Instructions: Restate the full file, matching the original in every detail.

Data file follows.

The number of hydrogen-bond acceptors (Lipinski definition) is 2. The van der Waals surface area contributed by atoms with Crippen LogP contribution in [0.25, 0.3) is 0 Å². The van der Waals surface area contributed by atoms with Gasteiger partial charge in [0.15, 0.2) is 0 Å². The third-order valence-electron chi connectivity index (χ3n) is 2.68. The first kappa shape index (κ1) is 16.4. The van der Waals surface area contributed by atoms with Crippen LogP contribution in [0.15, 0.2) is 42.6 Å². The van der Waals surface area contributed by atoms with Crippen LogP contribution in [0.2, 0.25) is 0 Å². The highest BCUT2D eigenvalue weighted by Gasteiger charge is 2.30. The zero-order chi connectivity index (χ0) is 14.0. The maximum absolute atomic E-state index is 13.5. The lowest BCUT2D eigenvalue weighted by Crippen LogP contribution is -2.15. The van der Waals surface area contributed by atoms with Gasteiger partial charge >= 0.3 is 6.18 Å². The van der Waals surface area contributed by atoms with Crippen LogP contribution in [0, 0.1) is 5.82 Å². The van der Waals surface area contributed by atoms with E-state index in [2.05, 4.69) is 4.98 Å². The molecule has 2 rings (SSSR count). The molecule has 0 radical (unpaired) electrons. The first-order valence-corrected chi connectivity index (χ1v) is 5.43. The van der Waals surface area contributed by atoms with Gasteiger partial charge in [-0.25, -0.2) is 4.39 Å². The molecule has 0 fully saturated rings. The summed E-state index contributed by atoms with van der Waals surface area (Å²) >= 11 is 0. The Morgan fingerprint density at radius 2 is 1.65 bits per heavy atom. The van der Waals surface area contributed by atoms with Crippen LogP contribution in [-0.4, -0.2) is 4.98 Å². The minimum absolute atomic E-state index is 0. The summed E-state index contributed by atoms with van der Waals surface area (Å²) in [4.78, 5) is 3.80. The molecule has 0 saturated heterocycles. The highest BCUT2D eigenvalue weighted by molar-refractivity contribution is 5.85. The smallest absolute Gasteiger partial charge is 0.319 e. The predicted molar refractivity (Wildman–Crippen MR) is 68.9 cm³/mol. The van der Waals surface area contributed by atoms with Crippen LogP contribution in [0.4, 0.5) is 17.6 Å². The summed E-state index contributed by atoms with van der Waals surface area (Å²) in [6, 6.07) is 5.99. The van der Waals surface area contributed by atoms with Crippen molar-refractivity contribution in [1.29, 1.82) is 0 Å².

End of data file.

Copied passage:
The number of hydrogen-bond acceptors (Lipinski definition) is 2. The van der Waals surface area contributed by atoms with Crippen LogP contribution in [0.25, 0.3) is 0 Å². The van der Waals surface area contributed by atoms with Gasteiger partial charge in [0.15, 0.2) is 0 Å². The third-order valence-electron chi connectivity index (χ3n) is 2.68. The first kappa shape index (κ1) is 16.4. The van der Waals surface area contributed by atoms with Crippen LogP contribution in [0.15, 0.2) is 42.6 Å². The van der Waals surface area contributed by atoms with Crippen LogP contribution in [0.2, 0.25) is 0 Å². The highest BCUT2D eigenvalue weighted by Gasteiger charge is 2.30. The zero-order chi connectivity index (χ0) is 14.0. The maximum absolute atomic E-state index is 13.5. The lowest BCUT2D eigenvalue weighted by Crippen LogP contribution is -2.15. The van der Waals surface area contributed by atoms with Gasteiger partial charge >= 0.3 is 6.18 Å². The van der Waals surface area contributed by atoms with Crippen LogP contribution in [0, 0.1) is 5.82 Å². The van der Waals surface area contributed by atoms with E-state index in [2.05, 4.69) is 4.98 Å². The molecule has 2 rings (SSSR count). The molecule has 0 radical (unpaired) electrons. The first-order valence-corrected chi connectivity index (χ1v) is 5.43. The van der Waals surface area contributed by atoms with Gasteiger partial charge in [-0.25, -0.2) is 4.39 Å². The molecule has 0 fully saturated rings. The summed E-state index contributed by atoms with van der Waals surface area (Å²) >= 11 is 0. The Morgan fingerprint density at radius 2 is 1.65 bits per heavy atom. The van der Waals surface area contributed by atoms with Crippen LogP contribution in [-0.4, -0.2) is 4.98 Å². The minimum absolute atomic E-state index is 0. The summed E-state index contributed by atoms with van der Waals surface area (Å²) in [4.78, 5) is 3.80. The molecule has 0 saturated heterocycles. The highest BCUT2D eigenvalue weighted by molar-refractivity contribution is 5.85. The smallest absolute Gasteiger partial charge is 0.319 e. The predicted molar refractivity (Wildman–Crippen MR) is 68.9 cm³/mol. The van der Waals surface area contributed by atoms with Crippen LogP contribution in [0.4, 0.5) is 17.6 Å². The summed E-state index contributed by atoms with van der Waals surface area (Å²) in [6, 6.07) is 5.99. The van der Waals surface area contributed by atoms with Crippen molar-refractivity contribution in [1.29, 1.82) is 0 Å².